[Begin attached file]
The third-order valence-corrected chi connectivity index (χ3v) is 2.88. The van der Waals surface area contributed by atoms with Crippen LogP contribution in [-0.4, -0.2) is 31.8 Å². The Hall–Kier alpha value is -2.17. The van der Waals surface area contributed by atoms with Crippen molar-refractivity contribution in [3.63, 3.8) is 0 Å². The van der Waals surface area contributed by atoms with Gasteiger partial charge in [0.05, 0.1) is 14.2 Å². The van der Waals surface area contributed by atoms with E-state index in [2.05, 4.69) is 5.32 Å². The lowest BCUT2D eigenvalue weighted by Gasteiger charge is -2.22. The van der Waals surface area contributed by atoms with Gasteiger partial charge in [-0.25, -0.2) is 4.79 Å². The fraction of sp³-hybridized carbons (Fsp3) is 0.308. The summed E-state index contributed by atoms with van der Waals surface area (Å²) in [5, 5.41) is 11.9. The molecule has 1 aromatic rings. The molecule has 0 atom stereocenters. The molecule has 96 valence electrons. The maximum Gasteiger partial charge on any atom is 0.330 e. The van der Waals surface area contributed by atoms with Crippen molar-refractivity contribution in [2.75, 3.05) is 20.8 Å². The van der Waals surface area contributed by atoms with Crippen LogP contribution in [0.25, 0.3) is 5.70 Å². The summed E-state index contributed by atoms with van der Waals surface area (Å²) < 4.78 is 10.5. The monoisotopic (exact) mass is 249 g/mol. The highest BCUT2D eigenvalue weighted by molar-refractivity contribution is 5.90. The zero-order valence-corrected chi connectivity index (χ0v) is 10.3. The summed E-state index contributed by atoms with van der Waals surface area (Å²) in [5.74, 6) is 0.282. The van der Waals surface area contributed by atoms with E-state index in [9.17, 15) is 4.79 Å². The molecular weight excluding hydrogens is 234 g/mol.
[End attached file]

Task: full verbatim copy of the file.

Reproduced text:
The third-order valence-corrected chi connectivity index (χ3v) is 2.88. The van der Waals surface area contributed by atoms with Crippen LogP contribution in [-0.4, -0.2) is 31.8 Å². The Hall–Kier alpha value is -2.17. The van der Waals surface area contributed by atoms with Crippen molar-refractivity contribution in [3.63, 3.8) is 0 Å². The van der Waals surface area contributed by atoms with Gasteiger partial charge in [0.05, 0.1) is 14.2 Å². The van der Waals surface area contributed by atoms with E-state index in [2.05, 4.69) is 5.32 Å². The lowest BCUT2D eigenvalue weighted by Gasteiger charge is -2.22. The van der Waals surface area contributed by atoms with Gasteiger partial charge in [-0.25, -0.2) is 4.79 Å². The fraction of sp³-hybridized carbons (Fsp3) is 0.308. The summed E-state index contributed by atoms with van der Waals surface area (Å²) in [5, 5.41) is 11.9. The molecule has 1 aromatic rings. The molecule has 0 atom stereocenters. The molecule has 96 valence electrons. The maximum Gasteiger partial charge on any atom is 0.330 e. The van der Waals surface area contributed by atoms with Crippen molar-refractivity contribution in [2.75, 3.05) is 20.8 Å². The van der Waals surface area contributed by atoms with Crippen LogP contribution in [0.25, 0.3) is 5.70 Å². The summed E-state index contributed by atoms with van der Waals surface area (Å²) < 4.78 is 10.5. The monoisotopic (exact) mass is 249 g/mol. The highest BCUT2D eigenvalue weighted by molar-refractivity contribution is 5.90. The zero-order valence-corrected chi connectivity index (χ0v) is 10.3. The summed E-state index contributed by atoms with van der Waals surface area (Å²) in [5.74, 6) is 0.282. The van der Waals surface area contributed by atoms with E-state index in [9.17, 15) is 4.79 Å². The molecular weight excluding hydrogens is 234 g/mol.